Christian Indonesian Refugees Living in NJ Face Deportation After Escaping Persecution
Some 70-odd members of a community of Christian Indonesian refugees who fled their country due to religious persecution 10 years ago and have been living in Highland Park, N.J., are facing imminent deportation.
The undocumented Indonesian immigrants escaped persecution in the late 1990s. Central New Jersey had no Indonesian churches in 1995, and seven by 2000, with some 1,000 members, according to a local pastor. Most of their children were born on American soil. These refugees have been living in the peaceful New Jersey community, in the shadows of the immigration law, attending church, including the Reformed Church of Highland Park.
But things have changed for the community after Sept. 11, 2001, when the federal agencies cracked down on immigrants from Muslim countries. One policy enacted was the National Security Entry-Exit Registration System (NSEERS) initiative that called for illegal immigrants from specific countries to register or be considered terrorist fugitives. All the men in the community decided “after much prayer” to be honest and reveal themselves, given that they were Christians who escaped Muslim persecution, the Rev. Seth Kaper-Dale, pastor of the Reformed Church of 10 years, told The Christian Post Friday.
But the U.S. government did not appreciate the men’s honesty. They were denied asylum. By early 2006, every male and some women of the community had been given a final deportation order (some women decided to “come out” together with their spouses).
In May 2006, 25 fathers wer deported in one night. Some of them were members of Kaper-Dale’s church (he wrote an article about it at the time). In the following weeks, many of the Indonesians (most of them women and children) were living at the church, afraid to go back to their apartments.
Through 2007 and 2008, members of the community continued disappearing -- from work, from home, and when they were dropping their children off at school, the pastor said.
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When the time came for Harry Pangenanan, minister’s best friend and church elder, to be detained for deportation, Kaper-Dale, seeing the agony of Pangenanan’s wife and children, was moved to the point of going to Washington, D.C., to lobby for his friend’s release. With the help of media attention and some understanding social servants, Pangenanan was released and returned to his family in New Jersey.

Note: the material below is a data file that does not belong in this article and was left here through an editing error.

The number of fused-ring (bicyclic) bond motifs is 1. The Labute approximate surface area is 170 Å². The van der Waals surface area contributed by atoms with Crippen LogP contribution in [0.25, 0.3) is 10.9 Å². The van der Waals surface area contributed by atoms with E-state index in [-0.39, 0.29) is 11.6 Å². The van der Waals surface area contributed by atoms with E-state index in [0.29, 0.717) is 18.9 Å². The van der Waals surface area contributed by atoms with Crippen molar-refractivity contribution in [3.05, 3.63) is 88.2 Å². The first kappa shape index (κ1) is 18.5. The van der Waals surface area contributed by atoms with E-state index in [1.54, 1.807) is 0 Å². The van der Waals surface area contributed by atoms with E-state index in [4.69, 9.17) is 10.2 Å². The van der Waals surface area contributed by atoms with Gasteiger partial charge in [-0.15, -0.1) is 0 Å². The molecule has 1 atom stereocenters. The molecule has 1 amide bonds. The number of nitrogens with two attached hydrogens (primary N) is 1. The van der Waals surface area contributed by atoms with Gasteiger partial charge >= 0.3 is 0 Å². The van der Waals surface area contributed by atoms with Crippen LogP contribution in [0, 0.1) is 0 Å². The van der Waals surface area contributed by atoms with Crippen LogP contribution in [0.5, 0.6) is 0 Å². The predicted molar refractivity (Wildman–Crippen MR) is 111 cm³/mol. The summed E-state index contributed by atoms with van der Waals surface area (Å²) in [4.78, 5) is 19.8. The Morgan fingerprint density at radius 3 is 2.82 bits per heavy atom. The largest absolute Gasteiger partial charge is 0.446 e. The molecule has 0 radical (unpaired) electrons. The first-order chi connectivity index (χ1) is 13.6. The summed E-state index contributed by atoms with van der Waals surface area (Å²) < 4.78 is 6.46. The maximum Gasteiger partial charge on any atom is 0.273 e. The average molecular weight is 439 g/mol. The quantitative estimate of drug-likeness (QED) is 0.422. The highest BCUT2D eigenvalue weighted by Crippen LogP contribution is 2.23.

“If you push hard enough for an individual, you can get what you want,” Kaper-Dale told CP. “But the system is so broken."
In September, the church held a vigil in which children read letters publicly that they had written to their deported fathers. The next morning, two other men were picked up by immigration authorities, while dropping their children off at kindergarten, the pastor said.
The local Christian community took to fighting for the undocumented men’s rights.
Finally, two years ago, the group was granted special status from immigration authorities, which allowed them to remain in the United States temporarily, with the opportunity to work. However, the terms of the agreement included the possibility that their special status could expire at any time.
“Despite all our high hopes about President Obama, nothing has turned out well in terms of immigration,” Kaper-Dale said. “In fact, he’s been a nightmare for immigrants. [There were] three times more people sent away during Obama’s first three years than during the entire Bush administration.”
The end of the exceptional deal for the community came this year.
In recent weeks, most of the refugees have received letters from the Department of Homeland Security ordering them to appear at the agency’s Newark office with a one-way ticket to Indonesia. The refugees appeared at the office but without tickets, as, in Kaper-Dale’s words, they did not want to contribute to “their own demise.” Meanwhile, they are at home, but can be detained and deported any day.
“The most troubling thing about this for me is the breaking up of families,” the pastor said.
But help might be on the way, as two politicians, Representatives Carolyn B. Maloney of New York and Frank Pallone Jr. of New Jersey, both Democrats, submitted a bill this week that would allow people who arrived in the United States because of persecution to resubmit asylum claims outside of the one-year filing deadline (which the Indonesian community missed). The New Jersey community is still looking for a Republican that would support the bill.
“We don’t know what IS [U.S. Immigration Services] will do, but we are determined to fight [for] it to the end and to cry out for justice until it happens” Kaper-Dale told CP.
Before the members of the Indonesian community came to the United States, they were experiencing continuous persecution from jihadist Muslims at home, the pastor told CP. They lived under constant threat of an assault. Some had found an "X" marked on the doors of their churches, which indicated that the buildings would eventually be bombed, burned or otherwise destroyed.
Many observers fear that if these Indonesian men are sent back to their country, they might find themselves in danger again.
Thursday the Indonesian Ambassador to the United States Dino Patti Djalal said that the people who fled persecution in their homeland do not deserve to be granted asylum.
“We know that Indonesia is a country that supports freedom of religion. People of every religion: Islam, Catholicism, Protestantism, Hinduism and Buddhism have their rights guaranteed by the constitution. Saying that you feel threatened because of a lack of religious freedom is exaggerating,” he said Thursday in Washington DC, reported The Jakarta Post.
The New York Times and The Wall Street Journal have also reported on this story.